Butterflies are the flying gems of the garden and populations are at their peak this time of year. Although they look fragile some butterflies, driven by instinct, migrate thousands of miles, while others live their entire lives locally. With a little planning you can create a wildlife garden habitat that attracts, feeds and harbors a wide variety of butterflies.
To attract butterflies, incorporate plants in your garden that cater to their year round needs at all stages of their lifecycle. Adult butterflies feed primarily on nectar, and larvae (caterpillars) feed on leaves, some flowers and seeds. They also need places to lay eggs and to pupate. Butterflies have co-evolved with plants and each butterfly species requires specific plants to carry-out their life stages. The best known example is the monarch butterfly, it will only lay its eggs on milkweeds, which then serve as a food source for their caterpillars. Swallowtails like parsley, fennel and dill plants; Sulfers prefer clover, peas, vetch and asters, and Fritillary feed on buckeye and snapdragons.
Adult butterflies are in constant search of nectar. They are attracted by fragrance and color, especially purple, orange, red and yellow flowers. Butterflies feed on a wide range of trees, shrubs, annual and perennial plants. Some examples of nectar-producing annual plants that are attractive to adult butterflies include: Ageratum, Angelonia, Bidens, Cosmos, Dianthus, Heliotrope, Lantana, Marigold, Petunia, Snapdragon, Verbena and Zinnia. Perennials plants attractive to adult butterflies are many and varied, here are a few of the most common: Achillea, Ajuga, Aster, Buddleia, Coreopsis, Echinacea, Heuchera, Liatris, Monarda, Rudbeckia, Sedum and Solidago. As an added benefit, many of the plants that attract butterflies, also bring hummingbirds.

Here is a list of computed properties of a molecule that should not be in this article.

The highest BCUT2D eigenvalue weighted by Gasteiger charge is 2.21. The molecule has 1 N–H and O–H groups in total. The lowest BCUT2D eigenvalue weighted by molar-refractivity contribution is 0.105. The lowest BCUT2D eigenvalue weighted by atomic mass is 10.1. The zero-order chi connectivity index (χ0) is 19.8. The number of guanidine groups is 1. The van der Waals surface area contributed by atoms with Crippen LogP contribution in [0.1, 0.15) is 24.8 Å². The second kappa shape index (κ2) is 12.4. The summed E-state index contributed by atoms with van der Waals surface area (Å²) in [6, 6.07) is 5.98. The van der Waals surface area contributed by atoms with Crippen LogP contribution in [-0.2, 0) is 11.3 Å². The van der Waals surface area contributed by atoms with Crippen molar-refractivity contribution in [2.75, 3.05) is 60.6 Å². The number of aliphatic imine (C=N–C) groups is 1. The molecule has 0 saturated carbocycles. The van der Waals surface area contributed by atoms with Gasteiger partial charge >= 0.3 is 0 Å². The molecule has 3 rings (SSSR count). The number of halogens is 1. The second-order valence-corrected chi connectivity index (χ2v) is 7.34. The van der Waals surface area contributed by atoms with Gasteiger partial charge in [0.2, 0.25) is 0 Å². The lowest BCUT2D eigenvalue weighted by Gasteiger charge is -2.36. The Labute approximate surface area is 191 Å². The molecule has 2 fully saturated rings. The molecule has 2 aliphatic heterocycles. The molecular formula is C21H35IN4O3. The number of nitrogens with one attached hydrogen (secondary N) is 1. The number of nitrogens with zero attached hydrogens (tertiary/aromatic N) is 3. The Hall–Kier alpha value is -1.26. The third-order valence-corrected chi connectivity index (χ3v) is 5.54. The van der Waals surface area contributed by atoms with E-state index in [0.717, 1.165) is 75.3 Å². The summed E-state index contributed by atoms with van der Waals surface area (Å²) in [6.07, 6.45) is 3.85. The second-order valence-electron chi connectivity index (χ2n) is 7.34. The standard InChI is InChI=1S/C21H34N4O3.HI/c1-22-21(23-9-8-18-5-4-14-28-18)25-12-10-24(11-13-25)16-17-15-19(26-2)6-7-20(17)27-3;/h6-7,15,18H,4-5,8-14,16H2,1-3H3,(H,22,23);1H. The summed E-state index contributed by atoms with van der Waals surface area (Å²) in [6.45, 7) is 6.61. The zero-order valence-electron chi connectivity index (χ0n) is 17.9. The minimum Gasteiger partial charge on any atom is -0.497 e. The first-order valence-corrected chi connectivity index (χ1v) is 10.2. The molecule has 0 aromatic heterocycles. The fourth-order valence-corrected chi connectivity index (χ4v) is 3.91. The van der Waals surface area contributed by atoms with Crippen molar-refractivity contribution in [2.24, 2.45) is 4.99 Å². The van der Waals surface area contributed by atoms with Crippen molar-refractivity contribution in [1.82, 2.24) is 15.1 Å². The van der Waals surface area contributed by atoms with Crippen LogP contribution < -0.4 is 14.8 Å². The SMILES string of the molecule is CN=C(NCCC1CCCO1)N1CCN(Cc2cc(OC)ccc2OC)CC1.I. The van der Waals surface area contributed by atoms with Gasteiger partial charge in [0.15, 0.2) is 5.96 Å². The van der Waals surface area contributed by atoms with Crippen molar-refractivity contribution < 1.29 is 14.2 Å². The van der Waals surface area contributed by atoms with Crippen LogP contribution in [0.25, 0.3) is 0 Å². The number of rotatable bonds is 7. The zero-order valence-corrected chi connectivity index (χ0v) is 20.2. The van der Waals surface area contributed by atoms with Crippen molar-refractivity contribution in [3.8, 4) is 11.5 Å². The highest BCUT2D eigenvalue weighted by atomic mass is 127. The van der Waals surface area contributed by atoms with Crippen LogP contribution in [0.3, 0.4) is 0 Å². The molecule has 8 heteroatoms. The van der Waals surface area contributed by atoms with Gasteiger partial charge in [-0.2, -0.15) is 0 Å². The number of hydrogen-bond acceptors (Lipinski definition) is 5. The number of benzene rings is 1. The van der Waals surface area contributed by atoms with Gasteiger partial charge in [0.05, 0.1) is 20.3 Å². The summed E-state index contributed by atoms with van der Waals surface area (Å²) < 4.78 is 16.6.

In addition to providing food sources for adult- and larval-stage butterflies it’s important that you create a nurturing habitat. Your butterfly garden should be in a sunny, sheltered location, near a windbreak such as a vine-covered trellis, a fence or hedge. Hedges provide safe places for butterflies to roost at night. Cold-blooded butterflies like to bask in the sun, so placing large, dark stones in your garden to give butterflies a warming perch. Butterflies also need water. Provide them with a shallow dish with pebbles in it, or a damp sandy area. Don’t use pesticides in your garden as most are toxic to butterflies in all their life cycle stages.
Do you want to learn more about making your garden attractive to butterflies? You’re invited to participate in our “For the Butterflies Weekend” being held at both The Growing Place locations June 28 and 29. See our website for details, thegrowingplace.com
For a more comprehensive list of plants for butterflies visit The Growing Place and ask for our brochure, “Bees, Birds, Butterflies and Bats in Your Garden” and a copy of the Chicagoland Gardening Magazine reprint of their article on butterflies.
Posted on 6/26/2014 at 7:15:00 PM